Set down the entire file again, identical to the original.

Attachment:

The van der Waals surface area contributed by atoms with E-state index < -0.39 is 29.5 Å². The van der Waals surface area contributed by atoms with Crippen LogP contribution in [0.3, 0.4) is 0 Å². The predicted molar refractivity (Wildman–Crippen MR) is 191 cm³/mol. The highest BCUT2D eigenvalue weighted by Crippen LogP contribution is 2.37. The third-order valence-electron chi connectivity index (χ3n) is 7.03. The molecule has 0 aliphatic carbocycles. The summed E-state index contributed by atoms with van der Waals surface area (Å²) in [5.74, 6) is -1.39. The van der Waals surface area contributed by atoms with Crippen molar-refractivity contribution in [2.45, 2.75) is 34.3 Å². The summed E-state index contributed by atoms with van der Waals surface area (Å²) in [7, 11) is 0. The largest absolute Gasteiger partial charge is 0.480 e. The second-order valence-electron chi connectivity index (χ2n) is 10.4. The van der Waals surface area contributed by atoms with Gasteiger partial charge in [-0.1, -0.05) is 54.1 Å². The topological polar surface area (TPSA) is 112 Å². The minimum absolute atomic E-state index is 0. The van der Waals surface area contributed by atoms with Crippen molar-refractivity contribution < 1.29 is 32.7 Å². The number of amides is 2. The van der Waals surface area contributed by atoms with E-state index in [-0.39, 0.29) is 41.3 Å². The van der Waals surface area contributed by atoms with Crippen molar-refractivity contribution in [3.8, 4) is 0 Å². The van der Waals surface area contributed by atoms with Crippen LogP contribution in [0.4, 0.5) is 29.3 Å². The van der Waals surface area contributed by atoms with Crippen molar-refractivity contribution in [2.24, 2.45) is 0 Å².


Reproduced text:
The van der Waals surface area contributed by atoms with E-state index < -0.39 is 29.5 Å². The van der Waals surface area contributed by atoms with Crippen LogP contribution in [0.3, 0.4) is 0 Å². The predicted molar refractivity (Wildman–Crippen MR) is 191 cm³/mol. The highest BCUT2D eigenvalue weighted by Crippen LogP contribution is 2.37. The third-order valence-electron chi connectivity index (χ3n) is 7.03. The molecule has 0 aliphatic carbocycles. The summed E-state index contributed by atoms with van der Waals surface area (Å²) in [5.74, 6) is -1.39. The van der Waals surface area contributed by atoms with Crippen molar-refractivity contribution in [2.45, 2.75) is 34.3 Å². The summed E-state index contributed by atoms with van der Waals surface area (Å²) in [7, 11) is 0. The largest absolute Gasteiger partial charge is 0.480 e. The second-order valence-electron chi connectivity index (χ2n) is 10.4. The van der Waals surface area contributed by atoms with Gasteiger partial charge in [-0.1, -0.05) is 54.1 Å². The topological polar surface area (TPSA) is 112 Å². The minimum absolute atomic E-state index is 0. The van der Waals surface area contributed by atoms with Crippen molar-refractivity contribution < 1.29 is 32.7 Å². The number of amides is 2. The van der Waals surface area contributed by atoms with E-state index in [-0.39, 0.29) is 41.3 Å². The van der Waals surface area contributed by atoms with Crippen molar-refractivity contribution in [3.8, 4) is 0 Å². The van der Waals surface area contributed by atoms with Crippen LogP contribution in [0.4, 0.5) is 29.3 Å². The van der Waals surface area contributed by atoms with Crippen molar-refractivity contribution in [2.24, 2.45) is 0 Å².